We’ve all seen plenty of films that deal with priests performing exorcisms. Typically they all seem to do the same thing, well that was until director Damien LeVeck’s The Cleansing Hour. Set in our modem social media and fame hungry society, we follow online ‘exorcist for hire’ Father Max (Ryan Guzman). Max headlines a series of live-streamed exorcisms on his show – The Cleansing Hour, the brain child of Max himself and his best friend Drew (Kyle Gallner). Whilst professing itself as real, the show is in truth one big hoax. That is until the series captures the attention of an actual demon. As the world watches on, Max must do battle with evil for real.
The Cleansing Hour has a great concept, one that started life as a short (also directed by LeVeck). Often scaling up short format films to feature-length causes issues, especially with plotting and pacing. There’s no such trouble here, with LeVeck using his extra run time to delve into the fame and social media obsession of our culture. When we first meet Max he’s agonising over the lack of the little blue checkmark next to his Twitter handle. LeVeck explores our need for social media validation, something which sometimes comes at the cost of actual validation from friends and family. Max, for example, is so absorbed in his need for the show to reach the next level that he’s neglecting Drew, a constant in his life who can clearly do better.
The dynamic between Max and Drew is the archetypal Bart / Milhouse situation. Given its familiarity, LeVeck barely has to do any set-up and so dispatches with the unnecessary exposition. This means that we can get straight down to business, LeVeck using the first thirty minutes or so to set the scene. We find out rather swiftly that the show is a series of hoaxes staged on a set, rigged with practical effects, and our possessed have information fed to them from Drew via an earpiece. We also discover that the show has peaked – their next show needs to be something truly special – and Drew and Max are drifting apart. Once this, and the prep for the latest episode is out of the way, the film unfolds in almost real-time. Drew calls action at around the one-hour remaining mark, the total streaming length of an installment of ‘The Cleansing Hour’, and so the viewer, much like those glimpsed in the film, gets drawn in ever closer.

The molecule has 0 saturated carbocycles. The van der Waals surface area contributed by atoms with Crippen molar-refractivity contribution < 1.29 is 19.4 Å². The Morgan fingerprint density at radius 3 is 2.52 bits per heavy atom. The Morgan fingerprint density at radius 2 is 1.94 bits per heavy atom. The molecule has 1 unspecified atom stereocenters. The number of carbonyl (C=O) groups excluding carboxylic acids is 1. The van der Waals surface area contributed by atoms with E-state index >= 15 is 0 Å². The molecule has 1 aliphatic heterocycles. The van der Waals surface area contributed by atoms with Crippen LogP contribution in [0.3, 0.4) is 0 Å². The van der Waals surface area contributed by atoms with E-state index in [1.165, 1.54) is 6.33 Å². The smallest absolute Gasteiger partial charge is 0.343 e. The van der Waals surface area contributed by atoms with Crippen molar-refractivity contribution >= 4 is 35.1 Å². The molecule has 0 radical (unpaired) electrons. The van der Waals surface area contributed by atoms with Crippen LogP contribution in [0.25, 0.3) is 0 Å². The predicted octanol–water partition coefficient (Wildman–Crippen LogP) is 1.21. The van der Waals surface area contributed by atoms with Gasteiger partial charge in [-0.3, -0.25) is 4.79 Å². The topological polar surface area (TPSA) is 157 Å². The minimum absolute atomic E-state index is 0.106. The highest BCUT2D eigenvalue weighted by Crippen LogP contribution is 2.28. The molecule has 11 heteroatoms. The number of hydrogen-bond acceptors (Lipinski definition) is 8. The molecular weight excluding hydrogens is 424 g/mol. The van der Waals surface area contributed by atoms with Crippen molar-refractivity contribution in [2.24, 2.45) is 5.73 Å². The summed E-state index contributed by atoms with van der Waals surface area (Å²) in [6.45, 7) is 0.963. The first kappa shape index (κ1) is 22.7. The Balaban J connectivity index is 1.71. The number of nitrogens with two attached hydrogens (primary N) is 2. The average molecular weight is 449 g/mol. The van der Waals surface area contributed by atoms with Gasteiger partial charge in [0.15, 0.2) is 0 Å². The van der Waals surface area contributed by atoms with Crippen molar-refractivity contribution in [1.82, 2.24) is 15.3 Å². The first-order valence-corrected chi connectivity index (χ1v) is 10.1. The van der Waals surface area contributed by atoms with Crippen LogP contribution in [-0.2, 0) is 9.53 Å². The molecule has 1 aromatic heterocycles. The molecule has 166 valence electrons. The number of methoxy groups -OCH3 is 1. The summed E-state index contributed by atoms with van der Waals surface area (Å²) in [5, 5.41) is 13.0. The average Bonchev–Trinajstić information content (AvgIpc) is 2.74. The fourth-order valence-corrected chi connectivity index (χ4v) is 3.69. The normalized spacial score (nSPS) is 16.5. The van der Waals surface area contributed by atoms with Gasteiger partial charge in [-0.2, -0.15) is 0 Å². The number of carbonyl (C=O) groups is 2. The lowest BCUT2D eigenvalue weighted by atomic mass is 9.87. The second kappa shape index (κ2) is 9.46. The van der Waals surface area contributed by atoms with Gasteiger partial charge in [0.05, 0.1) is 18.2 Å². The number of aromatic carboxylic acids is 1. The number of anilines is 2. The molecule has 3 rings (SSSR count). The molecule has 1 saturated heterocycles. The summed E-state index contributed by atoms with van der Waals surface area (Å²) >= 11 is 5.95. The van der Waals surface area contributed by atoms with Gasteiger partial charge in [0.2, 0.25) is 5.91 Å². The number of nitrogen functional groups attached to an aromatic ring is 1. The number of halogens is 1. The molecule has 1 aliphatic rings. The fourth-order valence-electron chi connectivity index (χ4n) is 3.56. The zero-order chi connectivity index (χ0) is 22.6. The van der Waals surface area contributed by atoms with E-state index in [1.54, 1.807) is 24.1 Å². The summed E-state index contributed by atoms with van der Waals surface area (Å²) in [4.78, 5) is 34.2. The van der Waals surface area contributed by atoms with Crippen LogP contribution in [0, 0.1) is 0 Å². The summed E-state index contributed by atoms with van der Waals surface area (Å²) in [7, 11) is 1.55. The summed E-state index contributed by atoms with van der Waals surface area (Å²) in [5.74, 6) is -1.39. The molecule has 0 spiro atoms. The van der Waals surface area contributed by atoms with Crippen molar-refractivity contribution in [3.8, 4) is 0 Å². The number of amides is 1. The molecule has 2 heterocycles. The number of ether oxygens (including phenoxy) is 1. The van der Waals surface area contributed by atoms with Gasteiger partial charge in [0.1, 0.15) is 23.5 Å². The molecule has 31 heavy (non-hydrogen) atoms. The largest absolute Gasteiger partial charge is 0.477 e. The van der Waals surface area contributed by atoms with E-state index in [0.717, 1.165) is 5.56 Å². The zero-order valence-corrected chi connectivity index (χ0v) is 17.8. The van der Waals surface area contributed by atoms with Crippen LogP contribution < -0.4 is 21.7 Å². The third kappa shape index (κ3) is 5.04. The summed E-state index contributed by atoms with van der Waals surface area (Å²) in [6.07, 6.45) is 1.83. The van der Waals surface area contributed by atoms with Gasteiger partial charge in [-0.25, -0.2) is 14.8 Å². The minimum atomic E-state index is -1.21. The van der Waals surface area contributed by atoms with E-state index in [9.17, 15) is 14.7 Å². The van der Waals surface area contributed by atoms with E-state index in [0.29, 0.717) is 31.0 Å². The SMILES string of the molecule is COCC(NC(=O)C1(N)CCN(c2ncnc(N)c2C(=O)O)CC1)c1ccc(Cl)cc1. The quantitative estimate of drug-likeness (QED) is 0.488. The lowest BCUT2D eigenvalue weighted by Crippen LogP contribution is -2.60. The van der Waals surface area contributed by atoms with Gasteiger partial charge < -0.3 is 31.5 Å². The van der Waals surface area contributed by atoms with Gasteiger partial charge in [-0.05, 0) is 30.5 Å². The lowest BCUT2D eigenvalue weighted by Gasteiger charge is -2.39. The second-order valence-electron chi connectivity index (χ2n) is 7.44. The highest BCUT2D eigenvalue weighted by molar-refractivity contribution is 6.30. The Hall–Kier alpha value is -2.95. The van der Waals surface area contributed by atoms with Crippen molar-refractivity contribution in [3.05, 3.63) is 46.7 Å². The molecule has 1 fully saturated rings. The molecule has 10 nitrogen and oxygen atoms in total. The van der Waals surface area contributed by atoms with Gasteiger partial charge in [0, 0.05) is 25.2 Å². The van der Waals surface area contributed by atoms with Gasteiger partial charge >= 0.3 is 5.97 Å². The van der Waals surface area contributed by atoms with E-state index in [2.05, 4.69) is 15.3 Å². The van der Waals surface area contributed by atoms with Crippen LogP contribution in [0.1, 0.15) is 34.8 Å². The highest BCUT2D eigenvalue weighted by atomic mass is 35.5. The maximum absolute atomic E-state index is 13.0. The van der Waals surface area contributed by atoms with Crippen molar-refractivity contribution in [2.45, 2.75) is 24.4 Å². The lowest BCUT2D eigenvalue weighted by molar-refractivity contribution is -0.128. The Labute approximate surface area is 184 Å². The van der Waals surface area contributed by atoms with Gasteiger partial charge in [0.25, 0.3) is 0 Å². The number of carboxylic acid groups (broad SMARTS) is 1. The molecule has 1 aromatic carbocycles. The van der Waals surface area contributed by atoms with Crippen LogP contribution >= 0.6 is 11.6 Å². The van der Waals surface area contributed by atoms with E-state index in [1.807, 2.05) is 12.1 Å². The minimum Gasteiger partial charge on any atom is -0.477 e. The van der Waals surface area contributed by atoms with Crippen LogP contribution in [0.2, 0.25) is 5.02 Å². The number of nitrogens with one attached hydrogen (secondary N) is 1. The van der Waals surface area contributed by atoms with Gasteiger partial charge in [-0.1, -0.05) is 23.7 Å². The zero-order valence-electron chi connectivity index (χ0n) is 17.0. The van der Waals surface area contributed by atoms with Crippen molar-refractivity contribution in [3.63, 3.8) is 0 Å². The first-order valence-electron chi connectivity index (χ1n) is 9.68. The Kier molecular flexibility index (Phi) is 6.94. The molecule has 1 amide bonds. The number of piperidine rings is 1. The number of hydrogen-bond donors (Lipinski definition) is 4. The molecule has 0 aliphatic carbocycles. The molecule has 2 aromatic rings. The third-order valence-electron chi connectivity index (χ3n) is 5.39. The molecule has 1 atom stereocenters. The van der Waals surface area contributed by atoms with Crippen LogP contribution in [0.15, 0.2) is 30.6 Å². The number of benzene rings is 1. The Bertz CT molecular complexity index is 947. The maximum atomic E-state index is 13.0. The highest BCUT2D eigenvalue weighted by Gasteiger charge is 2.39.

Ryan Guzman is great in the role of Max, oozing with unearned entitlement and cockiness from the get-go. He converts Max into being exactly the type of douche-bag you’d expect someone this egotistical to be. Helped by LeVeck’s script, which includes Max’s cheese on toast catchphrase, ‘May God bless you and the Devil miss you.’ We know all we need to within the first few minutes. It’s great then when events turn and slowly Max is stripped layer by layer, as our demon unwittingly changes Max into a much better human being. Kyle Gallner is equally solid as the put upon Drew. Gallner has long been a ‘that guy’ staple of the horror genre, and it’s nice to see him get an extended amount of screen time. The two men, and their friendship, form the heart of the film so it’s very important that the two leads capture that close dynamically.
The best performance in The Cleansing Hour though belongs to Alix Angelis who plays the possessed Lane, the girlfriend of Drew. Though on paper Angelis’ role might look fairly easy with her character being confined to a single chair for the bulk of screen time, and yet it’s anything but. Being stuck in said chair makes the part so much more challenging, she can’t demonstrate her crazy demonic side in the usual ways. Overall, she does a commendable job of switching between the innocent and strong Lane, and the evil and conniving entity within.
Towards the end, The Cleansing Hour runs out of steam a little, falling into some of the usual genre pitfalls. Right at the end there’s commentary about the media’s power to influence an audience, especially when it comes to violence, tagged on at the end. As interesting as it is though, being presented in the closing moments, it feels a tad too little too late. Overall though The Cleansing Hour is a frighteningly fun modern spin on the stuffy exorcism story.
The Cleansing Hour is available on Shudder now.
This review was first published on THN.